“If you had to guess what metropolitan area that would be concentrated in, most people would say baton Rouge, because that’s where state government is headquartered, and two state universities are located. But government employment in the Baton Rouge area rose 300,” he said.
New Orleans, “the next place you’d look,” lost 1,700 government jobs. “That leaves an awful lot left over — and it’s not clear where those losses were,” Scott said.More government losses are likely on the way, as Gov. Bobby Jindal announced today a proposal to eliminate 4,000 state jobs — half of which are currently filled — and Baton Rouge could be hard hit this time.
“Both Lafayette and Houma not only had job growth, they had good job growth. Houma had off-the-charts good job growth — they increased 4.2 percent. This is very different from what we anticipated,” Scott said Thursday.
He wasn’t sure where the jobs were coming from. One possibility is that oil and gas companies already are hiring people to plug nearly 3,500 nonproducing wells and dismantle about 650 production platforms that are no longer used.
“My back-of-the-envelope estimate is that’s going to cost about $3.8 billion. That’s a lot of money,” he said. But he didn’t know whether that was happening.
Read the AP story here.
Back in October, Scott did not think the Obama administration’s new requirement that all Gulf of Mexico oil wells and platforms not in use in the past five years be inspected, re-capped and dismantled would have much of a net impact here. There are some 3,500 abandoned wells and 650 oil platforms affected by the measure.
“It will create jobs in some sectors, but remember it is a direct hit to the bottom line of exploration companies — dollars they could be using more efficiently for exploration purposes,” Scott said at the time. “While good news for some service companies, it is totally bad news for the exploration side. It is a demand also based on bad science. They want to reduce risk of environmental damage ‘especially during storm season.’ Katrina and Rita came right through the heart of the offshore industry — not a single major spill.” Scott called the mandage “just another attack by the Obama administration on the fossil fuels industry.”
Scott, who in October predicted the Lafayette metro would lose 3,800 jobs in the next two years, in large part due to the drilling moratorium, had reversed his job loss prediction by late February. Scott now expects a gain of 2,500 jobs over the same period, or an uptick of just under 1 percent each year. He delivered that message last month at an awards breakfast for top performers at Van Eaton & Romero Real Estate.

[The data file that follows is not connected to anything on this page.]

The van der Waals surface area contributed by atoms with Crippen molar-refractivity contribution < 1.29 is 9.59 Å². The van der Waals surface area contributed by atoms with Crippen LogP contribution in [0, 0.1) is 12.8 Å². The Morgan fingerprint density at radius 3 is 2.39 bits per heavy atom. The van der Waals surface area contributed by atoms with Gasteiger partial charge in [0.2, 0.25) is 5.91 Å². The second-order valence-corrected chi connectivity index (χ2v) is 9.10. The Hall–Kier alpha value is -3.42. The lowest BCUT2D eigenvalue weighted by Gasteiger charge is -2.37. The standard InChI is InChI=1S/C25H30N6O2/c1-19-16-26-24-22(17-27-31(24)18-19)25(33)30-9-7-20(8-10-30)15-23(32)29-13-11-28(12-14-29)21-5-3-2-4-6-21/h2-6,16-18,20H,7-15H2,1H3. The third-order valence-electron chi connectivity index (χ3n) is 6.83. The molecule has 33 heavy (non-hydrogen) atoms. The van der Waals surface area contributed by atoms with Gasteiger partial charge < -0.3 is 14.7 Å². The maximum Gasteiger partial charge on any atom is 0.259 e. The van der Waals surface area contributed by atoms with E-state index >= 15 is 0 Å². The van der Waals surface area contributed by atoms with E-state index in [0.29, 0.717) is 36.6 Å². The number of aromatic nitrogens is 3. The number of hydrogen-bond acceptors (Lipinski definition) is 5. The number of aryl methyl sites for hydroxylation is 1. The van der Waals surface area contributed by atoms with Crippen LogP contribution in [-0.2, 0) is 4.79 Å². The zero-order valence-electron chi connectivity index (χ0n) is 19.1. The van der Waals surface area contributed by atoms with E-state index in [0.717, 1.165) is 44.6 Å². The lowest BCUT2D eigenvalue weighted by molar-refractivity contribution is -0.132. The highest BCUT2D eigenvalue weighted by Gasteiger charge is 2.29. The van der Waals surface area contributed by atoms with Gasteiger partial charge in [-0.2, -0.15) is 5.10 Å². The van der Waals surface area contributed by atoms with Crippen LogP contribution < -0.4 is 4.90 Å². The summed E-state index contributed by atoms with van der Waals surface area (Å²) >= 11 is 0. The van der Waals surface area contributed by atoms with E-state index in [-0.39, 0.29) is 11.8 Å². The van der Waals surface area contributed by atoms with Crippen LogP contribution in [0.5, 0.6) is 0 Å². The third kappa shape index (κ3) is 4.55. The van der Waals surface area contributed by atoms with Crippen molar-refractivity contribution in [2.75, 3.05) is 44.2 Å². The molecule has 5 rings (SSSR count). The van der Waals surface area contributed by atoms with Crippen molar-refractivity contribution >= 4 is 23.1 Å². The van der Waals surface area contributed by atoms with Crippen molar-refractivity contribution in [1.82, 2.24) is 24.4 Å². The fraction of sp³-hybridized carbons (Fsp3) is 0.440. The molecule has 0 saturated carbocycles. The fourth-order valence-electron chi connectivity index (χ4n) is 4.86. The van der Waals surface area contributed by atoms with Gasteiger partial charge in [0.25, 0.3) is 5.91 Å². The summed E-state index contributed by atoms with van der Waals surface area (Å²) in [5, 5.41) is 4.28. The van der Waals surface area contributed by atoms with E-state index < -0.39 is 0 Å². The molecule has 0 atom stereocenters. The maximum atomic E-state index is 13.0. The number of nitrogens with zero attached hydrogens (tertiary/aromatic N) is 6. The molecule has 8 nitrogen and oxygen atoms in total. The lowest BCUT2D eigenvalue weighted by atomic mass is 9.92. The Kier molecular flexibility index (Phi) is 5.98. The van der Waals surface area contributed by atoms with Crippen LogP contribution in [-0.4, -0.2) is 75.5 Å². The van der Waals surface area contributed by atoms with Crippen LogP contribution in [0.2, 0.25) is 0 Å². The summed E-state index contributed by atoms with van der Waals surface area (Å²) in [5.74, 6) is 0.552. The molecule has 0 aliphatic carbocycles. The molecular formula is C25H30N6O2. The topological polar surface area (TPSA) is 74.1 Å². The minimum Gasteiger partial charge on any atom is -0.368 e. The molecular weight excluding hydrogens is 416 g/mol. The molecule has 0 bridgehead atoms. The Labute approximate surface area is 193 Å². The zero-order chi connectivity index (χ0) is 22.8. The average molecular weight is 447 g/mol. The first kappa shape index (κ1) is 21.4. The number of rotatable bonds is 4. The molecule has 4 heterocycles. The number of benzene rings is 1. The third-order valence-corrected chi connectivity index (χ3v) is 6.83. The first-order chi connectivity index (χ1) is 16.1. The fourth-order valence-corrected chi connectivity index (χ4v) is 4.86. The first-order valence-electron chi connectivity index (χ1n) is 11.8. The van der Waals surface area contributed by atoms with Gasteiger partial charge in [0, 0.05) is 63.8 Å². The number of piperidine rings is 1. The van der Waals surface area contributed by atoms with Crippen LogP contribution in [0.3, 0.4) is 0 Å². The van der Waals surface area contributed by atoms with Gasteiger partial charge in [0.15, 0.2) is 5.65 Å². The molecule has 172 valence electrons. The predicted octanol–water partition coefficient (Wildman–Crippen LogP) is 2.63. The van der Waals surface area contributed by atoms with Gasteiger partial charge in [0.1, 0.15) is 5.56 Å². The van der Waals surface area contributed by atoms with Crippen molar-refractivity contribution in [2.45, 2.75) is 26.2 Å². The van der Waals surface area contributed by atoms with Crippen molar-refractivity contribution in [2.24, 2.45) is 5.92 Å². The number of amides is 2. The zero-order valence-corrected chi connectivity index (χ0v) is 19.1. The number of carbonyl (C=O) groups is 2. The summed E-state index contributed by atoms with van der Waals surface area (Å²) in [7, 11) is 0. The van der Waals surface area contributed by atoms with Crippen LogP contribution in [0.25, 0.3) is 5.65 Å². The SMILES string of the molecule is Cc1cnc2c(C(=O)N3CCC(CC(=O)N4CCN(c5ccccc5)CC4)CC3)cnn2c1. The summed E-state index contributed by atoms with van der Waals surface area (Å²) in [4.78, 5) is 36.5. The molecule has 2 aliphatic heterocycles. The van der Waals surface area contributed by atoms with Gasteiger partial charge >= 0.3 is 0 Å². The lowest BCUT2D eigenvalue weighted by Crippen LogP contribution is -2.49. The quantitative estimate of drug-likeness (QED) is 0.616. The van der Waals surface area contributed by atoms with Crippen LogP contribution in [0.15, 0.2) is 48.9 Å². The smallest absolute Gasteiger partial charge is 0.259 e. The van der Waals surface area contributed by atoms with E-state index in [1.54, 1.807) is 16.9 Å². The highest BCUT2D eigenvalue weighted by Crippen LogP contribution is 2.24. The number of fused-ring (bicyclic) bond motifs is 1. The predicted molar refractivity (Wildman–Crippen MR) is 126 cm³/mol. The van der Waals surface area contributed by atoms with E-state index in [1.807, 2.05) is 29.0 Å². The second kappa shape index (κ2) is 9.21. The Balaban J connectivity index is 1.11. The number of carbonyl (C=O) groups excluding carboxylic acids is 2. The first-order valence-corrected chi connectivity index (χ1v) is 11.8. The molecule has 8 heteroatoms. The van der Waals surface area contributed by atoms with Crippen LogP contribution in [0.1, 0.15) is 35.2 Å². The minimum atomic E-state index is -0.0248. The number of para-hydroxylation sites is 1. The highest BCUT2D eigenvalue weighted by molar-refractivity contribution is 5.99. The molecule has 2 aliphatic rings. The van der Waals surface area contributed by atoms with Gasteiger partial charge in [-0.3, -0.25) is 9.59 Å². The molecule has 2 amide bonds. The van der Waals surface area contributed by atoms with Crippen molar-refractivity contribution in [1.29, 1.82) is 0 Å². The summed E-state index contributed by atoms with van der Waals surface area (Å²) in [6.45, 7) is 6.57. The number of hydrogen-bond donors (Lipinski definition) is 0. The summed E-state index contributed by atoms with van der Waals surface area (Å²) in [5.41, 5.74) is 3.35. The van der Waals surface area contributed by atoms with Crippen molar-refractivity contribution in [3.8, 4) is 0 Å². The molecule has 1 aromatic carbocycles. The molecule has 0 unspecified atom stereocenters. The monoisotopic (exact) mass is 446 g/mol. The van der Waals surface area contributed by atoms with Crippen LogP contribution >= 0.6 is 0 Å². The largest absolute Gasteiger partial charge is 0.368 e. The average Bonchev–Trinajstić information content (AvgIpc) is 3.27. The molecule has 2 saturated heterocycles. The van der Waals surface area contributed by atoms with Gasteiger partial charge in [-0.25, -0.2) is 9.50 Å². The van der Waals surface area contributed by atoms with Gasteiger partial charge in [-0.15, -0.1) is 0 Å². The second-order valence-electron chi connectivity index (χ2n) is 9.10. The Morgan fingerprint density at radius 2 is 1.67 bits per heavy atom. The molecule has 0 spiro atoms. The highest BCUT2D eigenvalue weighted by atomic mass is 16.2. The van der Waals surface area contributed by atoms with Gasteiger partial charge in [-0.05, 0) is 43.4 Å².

C & C Technologies, HIT Fitness, R3 Sciences, the Acadiana Symphony Association and the United Way of Acadiana recognized for innovation.
Under the deal, Teche shareholders would get 1.162 shares of IberiaBank for each share of Teche stock.
Dave Perkins, LCG Comp Plan honored along with local architects and designers at the 2014 INDesign Awards
Greg Manuel’s Lafayette-based residential development company is taking advantage of exponential industrial growth in Lake Charles.
Longtime Lafayette retailer ventures online.
The annual juried competition recognizes excellence in architecture, interior design and historic preservation in Lafayette and the five surrounding parishes.
It’s not how aggressive or conservative you are — it’s planning for risk that matters most.
Cypress Bayou GM hosts open house.
Thanks to cutting-edge digital technology, more and more consumers are banking on ATMs and mobile phones.
Regional bank bids farewell to Downtown May 30
ABiz takes a look back at the most noteworthy moments for the local banking industry over the last year.
Most experts say short-term interest rates will be unchanged through 2014, but long-term rates are inching up.
New hires, promotions, transfers in Acadiana business
The scion of a landmark Four Corners restaurant climbs back into Lafayette’s culinary scene as franchisee for a popular burger chain.
Largest recruitment event in Acadiana returns May 21 to the Cajundome Convention Center
A lawyer’s ad should only be a starting point, as there is much more to consider when seeking quality representation.
Thanks to the inaugural 2012 INNOV8, a design for lifting heavy objects was brought to market.
His company bankrupt and being liquidated, the Lafayette businessman’s financial troubles are mounting.
Georgia-based fried chicken chain would go up against Raising Cane’s, Chick-fil-A and others (like the Popeyes near its proposed location).
A Scott businessman has pleaded guilty to failing to report a conspiracy to award Opelousas Housing Authority construction bids to his company.
Court-appointed examiner says Lafayette businessman was “effectively on both sides” of transactions, opens door for legal action against him.
Lafayette-based insurance broker/risk management group bought by Florida firm for undisclosed sum; principals Landry and Harris continue to run local operations.
The House labor committee rejected bills Thursday that would have set the state minimum wage higher than the hourly federal rate of $7.25 and would have allowed local governments to set their own minimum wage.
Of the major oil- and gas-producing states, Louisiana gained nine rigs, Texas increased by seven, California gained three and New Mexico increased by one.
The Louisiana Workforce Commission said Friday that initial claims rose to 2,101 from the previous week's total of 1,985. There were 2,444 initial claims during the comparable week in 2013.